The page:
To help determine the best loan program for you, consider the following:
- How important is payment certainty?
If knowing that your payment will be the same every month is important, consider a fixed-rate mortgage.
- How important is rapid equity buildup?
If rapid equity buildup is a factor, consider a shorter amortization period, such as a 15-year, fixed-rate mortgage.
- Do you anticipate increasing or stable income?
If income growth is anticipated, you could take advantage of a lower start rate on an ARM or a temporary buydown.
There are many loan programs available so we have highlighted the programs more commonly offered today. Characteristics of each loan program are unique, so give us a call and we'll gladly go over the details of each and help you decide which program will best fit your goals.
- Interest rate does not change.
- Principal and interest (P & I) payment does not change.
- Fixed-rate mortgages fully amortize over a defined period of time (the loan term) and are paid in-full at the end of this period.
- Loan terms of 10, 15, 20, 25, and 30-years are available (not all lenders offer all loan terms).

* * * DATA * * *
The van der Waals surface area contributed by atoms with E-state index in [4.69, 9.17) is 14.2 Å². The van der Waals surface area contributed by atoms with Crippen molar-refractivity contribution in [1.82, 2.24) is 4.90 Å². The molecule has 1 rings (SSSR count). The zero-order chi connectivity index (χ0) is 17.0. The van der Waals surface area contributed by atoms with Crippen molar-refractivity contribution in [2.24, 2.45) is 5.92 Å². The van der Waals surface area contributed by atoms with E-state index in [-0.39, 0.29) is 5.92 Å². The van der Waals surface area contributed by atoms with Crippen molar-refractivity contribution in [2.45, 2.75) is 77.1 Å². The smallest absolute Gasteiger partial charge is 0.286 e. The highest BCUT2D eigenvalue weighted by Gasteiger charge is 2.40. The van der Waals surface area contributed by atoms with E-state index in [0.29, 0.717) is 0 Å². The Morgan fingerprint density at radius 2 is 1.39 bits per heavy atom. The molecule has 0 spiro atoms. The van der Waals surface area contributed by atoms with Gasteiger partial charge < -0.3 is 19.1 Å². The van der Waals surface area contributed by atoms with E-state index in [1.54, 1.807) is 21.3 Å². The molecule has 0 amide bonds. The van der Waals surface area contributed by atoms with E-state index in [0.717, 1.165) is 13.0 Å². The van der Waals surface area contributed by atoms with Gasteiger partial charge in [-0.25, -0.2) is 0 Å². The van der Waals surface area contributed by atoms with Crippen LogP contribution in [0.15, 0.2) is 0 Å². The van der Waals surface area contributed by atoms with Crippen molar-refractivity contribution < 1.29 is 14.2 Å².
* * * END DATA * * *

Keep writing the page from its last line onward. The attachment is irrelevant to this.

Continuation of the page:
- The shorter the loan term, the faster equity is built and the sooner the loan is paid off.
- Interest rate may change.
- Principal and interest (P & I) payment fluctuates as the interest rate adjusts.
- ARMs transfer to borrowers a portion of the risk associated with a changing economy.
- In exchange for sharing the risk, ARMs offer borrowers initial interest rates that may be substantially lower than fixed-rate mortgages.
- The lower interest rate may help borrowers qualify more easily.
- There are no reductions to the principal amount.
- There is no provision for negative amortization.
- Payments may increase up to an amortized amount, but the loan balance itself does not increase.
- Generally, interest-only payments are limited to the first 5, 10 or 15 years of the loan.
- After that, the loan is amortized for the remainder of its term.
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